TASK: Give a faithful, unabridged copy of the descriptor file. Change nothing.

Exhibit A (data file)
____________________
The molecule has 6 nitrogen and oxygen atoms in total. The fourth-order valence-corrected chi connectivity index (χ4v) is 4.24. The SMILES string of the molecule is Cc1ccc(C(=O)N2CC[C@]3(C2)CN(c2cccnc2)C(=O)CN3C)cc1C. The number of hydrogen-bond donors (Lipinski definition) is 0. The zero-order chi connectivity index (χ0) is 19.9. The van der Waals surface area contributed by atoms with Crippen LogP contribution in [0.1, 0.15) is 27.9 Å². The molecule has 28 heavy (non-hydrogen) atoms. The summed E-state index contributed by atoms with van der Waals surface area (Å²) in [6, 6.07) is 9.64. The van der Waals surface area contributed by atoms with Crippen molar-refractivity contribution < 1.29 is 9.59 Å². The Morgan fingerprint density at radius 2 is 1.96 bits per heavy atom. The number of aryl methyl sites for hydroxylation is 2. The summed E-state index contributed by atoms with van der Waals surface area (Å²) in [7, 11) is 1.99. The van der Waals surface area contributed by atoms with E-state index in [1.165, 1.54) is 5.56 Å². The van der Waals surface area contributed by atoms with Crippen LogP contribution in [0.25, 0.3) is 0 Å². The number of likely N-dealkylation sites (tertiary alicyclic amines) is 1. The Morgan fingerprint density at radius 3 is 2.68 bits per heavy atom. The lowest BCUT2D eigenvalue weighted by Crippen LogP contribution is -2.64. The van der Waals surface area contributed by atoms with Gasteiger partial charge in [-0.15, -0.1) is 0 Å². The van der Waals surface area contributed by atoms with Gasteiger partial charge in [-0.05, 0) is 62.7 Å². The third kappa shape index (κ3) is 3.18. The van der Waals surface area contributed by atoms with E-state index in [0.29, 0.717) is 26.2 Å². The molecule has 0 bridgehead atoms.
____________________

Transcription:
The molecule has 6 nitrogen and oxygen atoms in total. The fourth-order valence-corrected chi connectivity index (χ4v) is 4.24. The SMILES string of the molecule is Cc1ccc(C(=O)N2CC[C@]3(C2)CN(c2cccnc2)C(=O)CN3C)cc1C. The number of hydrogen-bond donors (Lipinski definition) is 0. The zero-order chi connectivity index (χ0) is 19.9. The van der Waals surface area contributed by atoms with Crippen LogP contribution in [0.1, 0.15) is 27.9 Å². The molecule has 28 heavy (non-hydrogen) atoms. The summed E-state index contributed by atoms with van der Waals surface area (Å²) in [6, 6.07) is 9.64. The van der Waals surface area contributed by atoms with Crippen molar-refractivity contribution < 1.29 is 9.59 Å². The Morgan fingerprint density at radius 2 is 1.96 bits per heavy atom. The number of aryl methyl sites for hydroxylation is 2. The summed E-state index contributed by atoms with van der Waals surface area (Å²) in [7, 11) is 1.99. The van der Waals surface area contributed by atoms with E-state index in [1.165, 1.54) is 5.56 Å². The van der Waals surface area contributed by atoms with Crippen LogP contribution in [0.25, 0.3) is 0 Å². The number of likely N-dealkylation sites (tertiary alicyclic amines) is 1. The Morgan fingerprint density at radius 3 is 2.68 bits per heavy atom. The lowest BCUT2D eigenvalue weighted by Crippen LogP contribution is -2.64. The van der Waals surface area contributed by atoms with Gasteiger partial charge in [-0.15, -0.1) is 0 Å². The van der Waals surface area contributed by atoms with Gasteiger partial charge in [-0.05, 0) is 62.7 Å². The third kappa shape index (κ3) is 3.18. The van der Waals surface area contributed by atoms with E-state index in [0.29, 0.717) is 26.2 Å². The molecule has 0 bridgehead atoms.